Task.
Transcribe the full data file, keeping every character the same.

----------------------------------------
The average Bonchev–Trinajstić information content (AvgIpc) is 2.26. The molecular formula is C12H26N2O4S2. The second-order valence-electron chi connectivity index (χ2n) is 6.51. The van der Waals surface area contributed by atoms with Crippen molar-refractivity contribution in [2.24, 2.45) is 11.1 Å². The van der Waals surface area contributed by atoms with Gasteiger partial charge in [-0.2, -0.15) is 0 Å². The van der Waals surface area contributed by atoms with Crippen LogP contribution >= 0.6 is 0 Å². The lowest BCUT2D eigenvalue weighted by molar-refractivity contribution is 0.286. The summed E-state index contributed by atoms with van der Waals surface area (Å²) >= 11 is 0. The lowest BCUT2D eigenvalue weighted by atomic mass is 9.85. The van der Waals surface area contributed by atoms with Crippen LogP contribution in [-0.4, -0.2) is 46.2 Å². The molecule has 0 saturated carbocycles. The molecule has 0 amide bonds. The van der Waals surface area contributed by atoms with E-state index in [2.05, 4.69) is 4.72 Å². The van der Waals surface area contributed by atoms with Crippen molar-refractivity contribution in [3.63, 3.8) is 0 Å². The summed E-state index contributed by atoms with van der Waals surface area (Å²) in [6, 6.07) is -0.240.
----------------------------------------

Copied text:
The average Bonchev–Trinajstić information content (AvgIpc) is 2.26. The molecular formula is C12H26N2O4S2. The second-order valence-electron chi connectivity index (χ2n) is 6.51. The van der Waals surface area contributed by atoms with Crippen molar-refractivity contribution in [2.24, 2.45) is 11.1 Å². The van der Waals surface area contributed by atoms with Gasteiger partial charge in [-0.2, -0.15) is 0 Å². The van der Waals surface area contributed by atoms with Crippen LogP contribution >= 0.6 is 0 Å². The lowest BCUT2D eigenvalue weighted by molar-refractivity contribution is 0.286. The summed E-state index contributed by atoms with van der Waals surface area (Å²) >= 11 is 0. The lowest BCUT2D eigenvalue weighted by atomic mass is 9.85. The van der Waals surface area contributed by atoms with Crippen LogP contribution in [-0.4, -0.2) is 46.2 Å². The molecule has 0 saturated carbocycles. The molecule has 0 amide bonds. The van der Waals surface area contributed by atoms with E-state index in [2.05, 4.69) is 4.72 Å². The van der Waals surface area contributed by atoms with Crippen molar-refractivity contribution in [3.63, 3.8) is 0 Å². The summed E-state index contributed by atoms with van der Waals surface area (Å²) in [6, 6.07) is -0.240.